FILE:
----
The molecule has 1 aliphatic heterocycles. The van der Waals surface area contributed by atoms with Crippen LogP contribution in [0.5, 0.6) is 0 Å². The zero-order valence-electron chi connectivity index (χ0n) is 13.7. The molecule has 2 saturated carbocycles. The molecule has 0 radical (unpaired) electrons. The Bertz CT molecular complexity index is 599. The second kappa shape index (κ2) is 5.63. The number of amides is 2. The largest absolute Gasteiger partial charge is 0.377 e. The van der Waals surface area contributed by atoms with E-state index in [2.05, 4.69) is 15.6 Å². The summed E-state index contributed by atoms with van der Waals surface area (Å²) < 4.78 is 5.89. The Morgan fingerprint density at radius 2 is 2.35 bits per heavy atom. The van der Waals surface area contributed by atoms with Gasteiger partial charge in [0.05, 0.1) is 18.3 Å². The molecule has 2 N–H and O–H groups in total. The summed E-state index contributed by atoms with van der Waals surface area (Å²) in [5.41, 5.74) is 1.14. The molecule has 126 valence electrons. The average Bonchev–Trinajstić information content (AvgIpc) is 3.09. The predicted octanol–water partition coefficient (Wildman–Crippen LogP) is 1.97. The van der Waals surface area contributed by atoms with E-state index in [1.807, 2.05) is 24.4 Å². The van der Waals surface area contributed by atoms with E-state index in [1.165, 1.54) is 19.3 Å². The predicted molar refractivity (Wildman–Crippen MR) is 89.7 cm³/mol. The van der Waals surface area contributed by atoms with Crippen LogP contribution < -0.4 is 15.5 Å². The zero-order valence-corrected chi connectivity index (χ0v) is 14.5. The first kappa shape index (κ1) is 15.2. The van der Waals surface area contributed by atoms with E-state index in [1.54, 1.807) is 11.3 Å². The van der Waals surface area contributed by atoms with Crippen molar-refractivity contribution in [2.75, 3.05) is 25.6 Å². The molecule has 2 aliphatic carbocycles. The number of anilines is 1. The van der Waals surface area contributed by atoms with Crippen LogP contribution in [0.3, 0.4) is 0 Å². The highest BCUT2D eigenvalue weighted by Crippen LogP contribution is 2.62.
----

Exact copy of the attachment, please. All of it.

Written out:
The molecule has 1 aliphatic heterocycles. The van der Waals surface area contributed by atoms with Crippen LogP contribution in [0.5, 0.6) is 0 Å². The zero-order valence-electron chi connectivity index (χ0n) is 13.7. The molecule has 2 saturated carbocycles. The molecule has 0 radical (unpaired) electrons. The Bertz CT molecular complexity index is 599. The second kappa shape index (κ2) is 5.63. The number of amides is 2. The largest absolute Gasteiger partial charge is 0.377 e. The van der Waals surface area contributed by atoms with E-state index in [2.05, 4.69) is 15.6 Å². The summed E-state index contributed by atoms with van der Waals surface area (Å²) < 4.78 is 5.89. The Morgan fingerprint density at radius 2 is 2.35 bits per heavy atom. The van der Waals surface area contributed by atoms with Gasteiger partial charge in [0.05, 0.1) is 18.3 Å². The molecule has 2 N–H and O–H groups in total. The summed E-state index contributed by atoms with van der Waals surface area (Å²) in [5.41, 5.74) is 1.14. The molecule has 126 valence electrons. The average Bonchev–Trinajstić information content (AvgIpc) is 3.09. The predicted octanol–water partition coefficient (Wildman–Crippen LogP) is 1.97. The van der Waals surface area contributed by atoms with E-state index in [1.807, 2.05) is 24.4 Å². The van der Waals surface area contributed by atoms with E-state index in [1.165, 1.54) is 19.3 Å². The predicted molar refractivity (Wildman–Crippen MR) is 89.7 cm³/mol. The van der Waals surface area contributed by atoms with Crippen LogP contribution < -0.4 is 15.5 Å². The zero-order valence-corrected chi connectivity index (χ0v) is 14.5. The first kappa shape index (κ1) is 15.2. The van der Waals surface area contributed by atoms with E-state index in [1.54, 1.807) is 11.3 Å². The van der Waals surface area contributed by atoms with Crippen molar-refractivity contribution in [2.75, 3.05) is 25.6 Å². The molecule has 2 aliphatic carbocycles. The number of anilines is 1. The van der Waals surface area contributed by atoms with Crippen LogP contribution in [0.3, 0.4) is 0 Å². The highest BCUT2D eigenvalue weighted by Crippen LogP contribution is 2.62.